Kennedy Man On The Road To Recovery

KENNEDY – Samuel Abbott III, known to friends and family as Sam, is on the road to recovery.

Sam is a 32-year-old, highly functioning autistic man with a positive spirit who was diagnosed with a brain tumor May 31. The tumor, located on his brain stem, was eventually specified as stage 3 ependymoma, a rare, cancerous brain tumor.

Sam and his mother, Annette Abbott, had worked at Bob Evans Restaurant for 12 years and 18 years, respectively. On May 31, Sam felt ill and called in sick to work. When his mother returned home from work, she found Sam lying on the floor of their Kennedy home.

“He had no recollection of how he had reached the floor or how long he had been there,” Annette said.

Sam’s collapse initiated what would become a life-changing diagnosis.

Annette immediately dialed 911, and Sam was transported to WCA Hospital where a CT scan was performed. According to Annette, doctors initially believed that bleeding of the brain was the cause of Sam’s collapse. An ambulance transported Sam from WCA to the Gates Vascular Institute in Buffalo. According to Annette, Sam was not flown to Buffalo as doctors feared the pressure of flying would irritate the issues that caused the collapse.

Once an MRI and blood tests were performed in Buffalo, it was clear to doctors that Sam’s collapse was caused by a brain tumor.

Sam was then transferred to the Neurological Intensive Care Unit at Gates, according to Annette.

On June 4, Sam underwent surgery to remove the 6.6 centimeter tumor. Annette praised the staff at the Gates Vascular Institute, adding that Sam’s medical team took the time to call and update her every two hours on her son’s status.

After the 12-hour surgery, Dr. Kenneth Snyder, MD, Ph.D., showed Annette photographs of the surgery and shared the good news: 95 percent of the tumor had been successfully removed. The remaining 5 percent of the tumor was not removed in hopes of minimizing nerve damage, as the tumor was located in an area that Sam’s surgeons explained as a “high-rent district,” where nerves that operate his eyes, nose and other important functions were located.

Although the surgery was a major success, Sam still needed to prepare for radiation in hopes of destroying the remaining 5 percent of the tumor. Rather than driving to and from Roswell Park Cancer Institute in Buffalo to receive treatment, Sam has received all of his radiation at the Cancer Care of Western New York facility in Jamestown. According to Annette, not having to constantly drive to Buffalo made the treatments more manageable for both her and Sam.


On Dec. 6, Sam had completed his 30th radiation treatment and was preparing for an upcoming MRI which would determine if any cancerous cells were still present. The MRI showed no tumor, proving that the radiation worked. Sam will have an MRI every three months for the next two years, and as long as there is no recurrence, will most likely have beaten the tumor, according to Annette.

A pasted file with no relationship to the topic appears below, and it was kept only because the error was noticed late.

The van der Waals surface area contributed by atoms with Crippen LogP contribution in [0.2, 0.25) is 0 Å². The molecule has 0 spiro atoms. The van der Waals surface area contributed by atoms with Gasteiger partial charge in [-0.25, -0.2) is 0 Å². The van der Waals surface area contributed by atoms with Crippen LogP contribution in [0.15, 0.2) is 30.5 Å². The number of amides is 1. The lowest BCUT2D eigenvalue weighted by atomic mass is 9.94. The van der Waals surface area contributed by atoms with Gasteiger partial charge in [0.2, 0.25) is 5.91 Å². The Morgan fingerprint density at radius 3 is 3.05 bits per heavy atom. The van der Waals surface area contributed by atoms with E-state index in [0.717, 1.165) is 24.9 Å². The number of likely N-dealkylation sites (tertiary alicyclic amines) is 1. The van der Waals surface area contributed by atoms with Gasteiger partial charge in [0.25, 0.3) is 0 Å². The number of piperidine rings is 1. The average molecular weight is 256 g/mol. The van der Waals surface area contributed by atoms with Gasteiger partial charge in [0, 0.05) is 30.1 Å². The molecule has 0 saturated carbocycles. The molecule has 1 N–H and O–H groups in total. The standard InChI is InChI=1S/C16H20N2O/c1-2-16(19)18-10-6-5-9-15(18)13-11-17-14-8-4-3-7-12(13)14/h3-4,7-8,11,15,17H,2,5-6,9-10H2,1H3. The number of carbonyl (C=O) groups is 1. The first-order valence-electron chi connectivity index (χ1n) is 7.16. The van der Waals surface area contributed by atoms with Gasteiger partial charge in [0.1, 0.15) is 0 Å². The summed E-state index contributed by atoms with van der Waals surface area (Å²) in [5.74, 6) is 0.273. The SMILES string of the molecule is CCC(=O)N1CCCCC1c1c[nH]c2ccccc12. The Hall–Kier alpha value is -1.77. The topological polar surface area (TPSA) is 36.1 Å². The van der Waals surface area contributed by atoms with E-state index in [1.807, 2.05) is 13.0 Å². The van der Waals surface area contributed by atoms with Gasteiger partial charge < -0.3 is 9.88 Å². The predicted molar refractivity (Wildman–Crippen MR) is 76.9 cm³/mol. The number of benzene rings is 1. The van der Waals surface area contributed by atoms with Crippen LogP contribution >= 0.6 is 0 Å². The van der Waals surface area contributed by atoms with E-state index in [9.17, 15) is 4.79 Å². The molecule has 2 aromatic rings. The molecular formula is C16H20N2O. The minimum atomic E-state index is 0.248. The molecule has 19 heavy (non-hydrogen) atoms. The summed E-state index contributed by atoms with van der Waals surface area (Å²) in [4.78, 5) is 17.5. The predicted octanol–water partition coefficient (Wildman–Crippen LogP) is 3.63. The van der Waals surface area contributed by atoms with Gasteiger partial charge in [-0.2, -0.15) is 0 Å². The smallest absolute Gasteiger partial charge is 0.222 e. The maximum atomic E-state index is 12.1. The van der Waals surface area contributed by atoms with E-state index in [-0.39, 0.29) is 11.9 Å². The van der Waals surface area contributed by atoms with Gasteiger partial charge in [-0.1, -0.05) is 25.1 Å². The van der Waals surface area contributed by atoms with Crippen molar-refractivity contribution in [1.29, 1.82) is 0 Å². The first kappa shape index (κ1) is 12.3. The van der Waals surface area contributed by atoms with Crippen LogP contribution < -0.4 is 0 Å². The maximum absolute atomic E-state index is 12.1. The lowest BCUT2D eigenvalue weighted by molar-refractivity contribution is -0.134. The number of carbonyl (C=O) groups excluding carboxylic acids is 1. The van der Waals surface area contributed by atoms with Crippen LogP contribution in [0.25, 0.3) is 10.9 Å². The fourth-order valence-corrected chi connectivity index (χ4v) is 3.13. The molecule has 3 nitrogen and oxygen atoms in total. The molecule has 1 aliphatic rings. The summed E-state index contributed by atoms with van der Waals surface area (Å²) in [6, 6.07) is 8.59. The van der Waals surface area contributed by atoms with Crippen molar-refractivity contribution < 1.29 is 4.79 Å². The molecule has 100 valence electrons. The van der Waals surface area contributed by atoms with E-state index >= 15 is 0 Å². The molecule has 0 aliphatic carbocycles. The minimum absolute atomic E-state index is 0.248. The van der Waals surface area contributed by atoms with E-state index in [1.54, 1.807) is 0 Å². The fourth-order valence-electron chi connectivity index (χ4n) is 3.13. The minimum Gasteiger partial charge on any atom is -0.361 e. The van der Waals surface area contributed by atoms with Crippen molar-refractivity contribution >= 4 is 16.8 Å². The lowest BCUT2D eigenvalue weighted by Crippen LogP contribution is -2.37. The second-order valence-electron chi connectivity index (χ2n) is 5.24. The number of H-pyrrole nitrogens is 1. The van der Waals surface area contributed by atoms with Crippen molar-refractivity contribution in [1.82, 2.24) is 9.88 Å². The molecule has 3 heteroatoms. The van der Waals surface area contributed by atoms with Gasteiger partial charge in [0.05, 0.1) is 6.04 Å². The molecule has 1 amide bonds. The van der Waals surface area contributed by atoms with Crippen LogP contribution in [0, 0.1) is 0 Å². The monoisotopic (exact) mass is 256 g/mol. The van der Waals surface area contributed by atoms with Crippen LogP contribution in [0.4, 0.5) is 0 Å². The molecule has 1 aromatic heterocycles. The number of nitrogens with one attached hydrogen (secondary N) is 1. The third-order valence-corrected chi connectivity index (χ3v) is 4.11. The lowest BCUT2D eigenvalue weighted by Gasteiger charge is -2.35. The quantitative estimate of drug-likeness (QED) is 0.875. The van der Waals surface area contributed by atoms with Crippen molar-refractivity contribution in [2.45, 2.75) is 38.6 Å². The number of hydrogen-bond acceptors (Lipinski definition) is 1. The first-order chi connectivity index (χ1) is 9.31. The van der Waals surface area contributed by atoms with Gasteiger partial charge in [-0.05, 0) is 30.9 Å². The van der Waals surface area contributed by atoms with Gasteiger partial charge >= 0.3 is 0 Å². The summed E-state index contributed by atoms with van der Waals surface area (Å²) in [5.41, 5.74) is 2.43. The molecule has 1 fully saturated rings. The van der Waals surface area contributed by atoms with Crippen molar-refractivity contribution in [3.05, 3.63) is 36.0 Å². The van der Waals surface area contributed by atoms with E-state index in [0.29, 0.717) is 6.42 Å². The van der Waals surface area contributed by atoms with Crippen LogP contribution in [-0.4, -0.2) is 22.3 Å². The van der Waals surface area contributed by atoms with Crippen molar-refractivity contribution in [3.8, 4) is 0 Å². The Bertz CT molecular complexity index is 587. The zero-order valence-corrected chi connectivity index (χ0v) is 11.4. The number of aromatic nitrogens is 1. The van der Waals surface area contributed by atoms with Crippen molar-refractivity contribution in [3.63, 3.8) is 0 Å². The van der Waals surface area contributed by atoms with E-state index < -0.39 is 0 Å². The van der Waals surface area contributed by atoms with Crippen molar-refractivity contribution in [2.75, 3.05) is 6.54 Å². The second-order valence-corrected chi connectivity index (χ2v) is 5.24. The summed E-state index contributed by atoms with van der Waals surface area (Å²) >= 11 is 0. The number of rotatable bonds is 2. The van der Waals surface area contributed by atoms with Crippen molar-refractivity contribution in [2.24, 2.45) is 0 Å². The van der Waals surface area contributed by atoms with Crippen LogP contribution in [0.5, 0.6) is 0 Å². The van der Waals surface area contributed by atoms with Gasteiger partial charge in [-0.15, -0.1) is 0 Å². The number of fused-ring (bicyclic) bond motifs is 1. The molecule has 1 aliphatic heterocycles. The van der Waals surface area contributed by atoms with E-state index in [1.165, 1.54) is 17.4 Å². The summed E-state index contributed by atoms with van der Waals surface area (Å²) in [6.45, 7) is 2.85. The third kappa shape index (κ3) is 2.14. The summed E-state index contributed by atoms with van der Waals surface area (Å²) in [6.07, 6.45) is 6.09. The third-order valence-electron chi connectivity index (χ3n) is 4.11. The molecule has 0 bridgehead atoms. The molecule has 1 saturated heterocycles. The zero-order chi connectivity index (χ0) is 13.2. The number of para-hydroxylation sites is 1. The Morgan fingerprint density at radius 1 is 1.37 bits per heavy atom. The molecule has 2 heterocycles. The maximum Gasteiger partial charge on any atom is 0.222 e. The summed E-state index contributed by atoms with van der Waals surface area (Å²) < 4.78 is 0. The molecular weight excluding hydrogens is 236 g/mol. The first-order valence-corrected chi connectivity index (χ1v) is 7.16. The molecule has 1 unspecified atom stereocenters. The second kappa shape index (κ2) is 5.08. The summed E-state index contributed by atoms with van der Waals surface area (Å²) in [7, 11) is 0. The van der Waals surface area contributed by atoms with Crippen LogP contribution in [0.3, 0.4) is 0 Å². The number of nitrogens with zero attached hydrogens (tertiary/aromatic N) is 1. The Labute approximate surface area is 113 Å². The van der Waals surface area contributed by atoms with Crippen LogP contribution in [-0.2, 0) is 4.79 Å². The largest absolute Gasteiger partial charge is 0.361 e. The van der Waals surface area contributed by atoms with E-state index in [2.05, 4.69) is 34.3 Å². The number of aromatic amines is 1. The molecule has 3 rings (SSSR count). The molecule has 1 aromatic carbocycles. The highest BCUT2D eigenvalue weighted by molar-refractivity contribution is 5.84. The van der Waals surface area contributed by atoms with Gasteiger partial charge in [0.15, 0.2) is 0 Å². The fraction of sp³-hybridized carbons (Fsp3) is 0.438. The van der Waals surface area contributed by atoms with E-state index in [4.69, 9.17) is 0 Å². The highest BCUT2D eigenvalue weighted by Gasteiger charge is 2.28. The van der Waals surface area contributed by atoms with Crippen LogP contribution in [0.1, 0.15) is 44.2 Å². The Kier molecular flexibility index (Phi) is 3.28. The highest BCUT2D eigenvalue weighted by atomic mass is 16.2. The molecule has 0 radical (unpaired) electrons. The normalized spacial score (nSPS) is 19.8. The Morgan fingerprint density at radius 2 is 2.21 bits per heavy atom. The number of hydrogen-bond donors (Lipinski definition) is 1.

Sam’s positive spirit and humor has remained alive, despite his condition. He affectionately nicknamed the team of surgeons responsible for checking his nerves responsible for the movement in his eyes, ears and legs during surgery his “puppet masters.”

Jokingly, he also noted that it felt like he fell asleep at the beginning of summer and woke up at the end of summer, a reference to the months spent recovering from the surgery. Without seeing the scars on his head and body from the surgeries, one would be hard-pressed to guess what Sam has been through.

Because of the surgery to remove the tumor from his brain stem, Sam is missing a portion of bone on the back of his skull. During a post-surgery CT scan, Sam had a seizure caused by pressure to the sensitive area of his head, according to Annette. Sam currently experiences a few seizures every week.

Symptoms of ependymoma include frequent nausea, vomiting and headaches. Prior to his collapse, Sam had been enduring nausea and daily vomiting for almost a year.

Ependymoma is a type of brain or spinal cord tumor that starts in the central nervous system, affecting nerves which control functions of the eyes, arms and legs, as well as others. Ependymoma accounts for 5 percent of brain and spinal cord tumors in adults and 9 percent of childhood brain tumors. However, both adult and child cases are relatively rare. The causes for the cancerous tumors are currently unknown, but are being heavily researched.

Annette said that she wants to thank the people in the Falconer community and Falconer High School for their support. A previous fundraising campaign was extremely helpful to the Abbotts.

In a testament to the appreciation of its workers, Bob Evans Restaurant began a baked goods sale to benefit the Abbott family during the time of Sam’s surgery and raised nearly $1,000 to help the Abbotts with medical and living expenses.

The Collaborative Ependymoma Research Network, known as CERN, is focused on improving treatments for ependymoma and researching cures for future patients. For more information about ependymoma research or to donate to CERN, visit

Donations to the Abbott family can be sent to: 4110 Hopkins Road, Kennedy, NY 14747 or online to the “Super Sam” fund at